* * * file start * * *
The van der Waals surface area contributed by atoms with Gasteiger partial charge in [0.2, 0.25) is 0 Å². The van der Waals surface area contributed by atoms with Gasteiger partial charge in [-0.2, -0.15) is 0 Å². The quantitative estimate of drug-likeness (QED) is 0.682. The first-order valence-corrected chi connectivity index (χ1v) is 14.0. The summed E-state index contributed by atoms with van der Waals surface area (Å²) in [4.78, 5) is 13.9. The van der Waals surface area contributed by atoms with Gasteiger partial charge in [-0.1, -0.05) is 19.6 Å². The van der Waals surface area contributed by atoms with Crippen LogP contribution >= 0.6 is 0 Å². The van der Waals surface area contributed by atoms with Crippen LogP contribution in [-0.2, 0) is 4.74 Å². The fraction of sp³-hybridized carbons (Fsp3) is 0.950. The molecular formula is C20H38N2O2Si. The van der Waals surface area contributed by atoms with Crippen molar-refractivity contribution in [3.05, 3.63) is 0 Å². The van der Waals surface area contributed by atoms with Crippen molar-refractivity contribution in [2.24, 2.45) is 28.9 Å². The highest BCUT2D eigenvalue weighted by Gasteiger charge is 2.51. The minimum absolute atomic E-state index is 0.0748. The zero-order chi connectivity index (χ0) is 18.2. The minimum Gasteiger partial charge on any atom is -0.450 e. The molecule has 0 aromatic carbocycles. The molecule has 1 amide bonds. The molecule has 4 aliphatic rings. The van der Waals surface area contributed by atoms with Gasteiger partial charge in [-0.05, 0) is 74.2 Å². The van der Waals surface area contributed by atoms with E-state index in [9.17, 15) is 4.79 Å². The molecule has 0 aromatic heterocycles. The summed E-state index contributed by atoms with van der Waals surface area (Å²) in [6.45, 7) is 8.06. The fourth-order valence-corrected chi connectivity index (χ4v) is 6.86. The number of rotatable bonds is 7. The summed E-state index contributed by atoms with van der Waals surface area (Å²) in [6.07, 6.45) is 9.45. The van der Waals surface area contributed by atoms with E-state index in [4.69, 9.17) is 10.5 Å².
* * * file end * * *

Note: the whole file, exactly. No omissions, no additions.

The van der Waals surface area contributed by atoms with Gasteiger partial charge in [0.2, 0.25) is 0 Å². The van der Waals surface area contributed by atoms with Gasteiger partial charge in [-0.2, -0.15) is 0 Å². The quantitative estimate of drug-likeness (QED) is 0.682. The first-order valence-corrected chi connectivity index (χ1v) is 14.0. The summed E-state index contributed by atoms with van der Waals surface area (Å²) in [4.78, 5) is 13.9. The van der Waals surface area contributed by atoms with Gasteiger partial charge in [-0.1, -0.05) is 19.6 Å². The van der Waals surface area contributed by atoms with Crippen LogP contribution >= 0.6 is 0 Å². The van der Waals surface area contributed by atoms with Crippen LogP contribution in [-0.2, 0) is 4.74 Å². The fraction of sp³-hybridized carbons (Fsp3) is 0.950. The molecular formula is C20H38N2O2Si. The van der Waals surface area contributed by atoms with Crippen molar-refractivity contribution in [3.05, 3.63) is 0 Å². The van der Waals surface area contributed by atoms with Crippen molar-refractivity contribution in [2.24, 2.45) is 28.9 Å². The highest BCUT2D eigenvalue weighted by Gasteiger charge is 2.51. The minimum absolute atomic E-state index is 0.0748. The zero-order chi connectivity index (χ0) is 18.2. The minimum Gasteiger partial charge on any atom is -0.450 e. The molecule has 0 aromatic carbocycles. The molecule has 1 amide bonds. The molecule has 4 aliphatic rings. The van der Waals surface area contributed by atoms with Gasteiger partial charge in [-0.05, 0) is 74.2 Å². The van der Waals surface area contributed by atoms with E-state index in [9.17, 15) is 4.79 Å². The molecule has 0 aromatic heterocycles. The summed E-state index contributed by atoms with van der Waals surface area (Å²) in [6.45, 7) is 8.06. The fourth-order valence-corrected chi connectivity index (χ4v) is 6.86. The number of rotatable bonds is 7. The summed E-state index contributed by atoms with van der Waals surface area (Å²) in [6.07, 6.45) is 9.45. The van der Waals surface area contributed by atoms with E-state index in [4.69, 9.17) is 10.5 Å².